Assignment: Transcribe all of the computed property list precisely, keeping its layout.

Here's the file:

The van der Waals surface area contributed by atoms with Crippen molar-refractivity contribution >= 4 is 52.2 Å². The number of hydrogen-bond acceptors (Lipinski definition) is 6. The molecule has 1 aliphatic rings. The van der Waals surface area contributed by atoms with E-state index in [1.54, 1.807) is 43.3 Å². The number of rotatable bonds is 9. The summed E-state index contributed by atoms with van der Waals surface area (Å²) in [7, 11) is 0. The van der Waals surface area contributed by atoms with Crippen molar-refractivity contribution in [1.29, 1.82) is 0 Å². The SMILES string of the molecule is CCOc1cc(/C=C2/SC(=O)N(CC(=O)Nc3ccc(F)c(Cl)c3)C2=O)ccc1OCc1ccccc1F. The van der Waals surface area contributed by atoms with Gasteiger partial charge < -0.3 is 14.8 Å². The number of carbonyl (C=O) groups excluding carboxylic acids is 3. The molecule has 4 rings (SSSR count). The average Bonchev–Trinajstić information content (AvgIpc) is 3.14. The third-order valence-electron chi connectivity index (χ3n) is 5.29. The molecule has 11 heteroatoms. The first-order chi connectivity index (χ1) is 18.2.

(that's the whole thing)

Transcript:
The van der Waals surface area contributed by atoms with Crippen molar-refractivity contribution >= 4 is 52.2 Å². The number of hydrogen-bond acceptors (Lipinski definition) is 6. The molecule has 1 aliphatic rings. The van der Waals surface area contributed by atoms with E-state index in [1.54, 1.807) is 43.3 Å². The number of rotatable bonds is 9. The summed E-state index contributed by atoms with van der Waals surface area (Å²) in [7, 11) is 0. The van der Waals surface area contributed by atoms with Crippen molar-refractivity contribution in [1.29, 1.82) is 0 Å². The SMILES string of the molecule is CCOc1cc(/C=C2/SC(=O)N(CC(=O)Nc3ccc(F)c(Cl)c3)C2=O)ccc1OCc1ccccc1F. The van der Waals surface area contributed by atoms with Gasteiger partial charge < -0.3 is 14.8 Å². The number of carbonyl (C=O) groups excluding carboxylic acids is 3. The molecule has 4 rings (SSSR count). The average Bonchev–Trinajstić information content (AvgIpc) is 3.14. The third-order valence-electron chi connectivity index (χ3n) is 5.29. The molecule has 11 heteroatoms. The first-order chi connectivity index (χ1) is 18.2.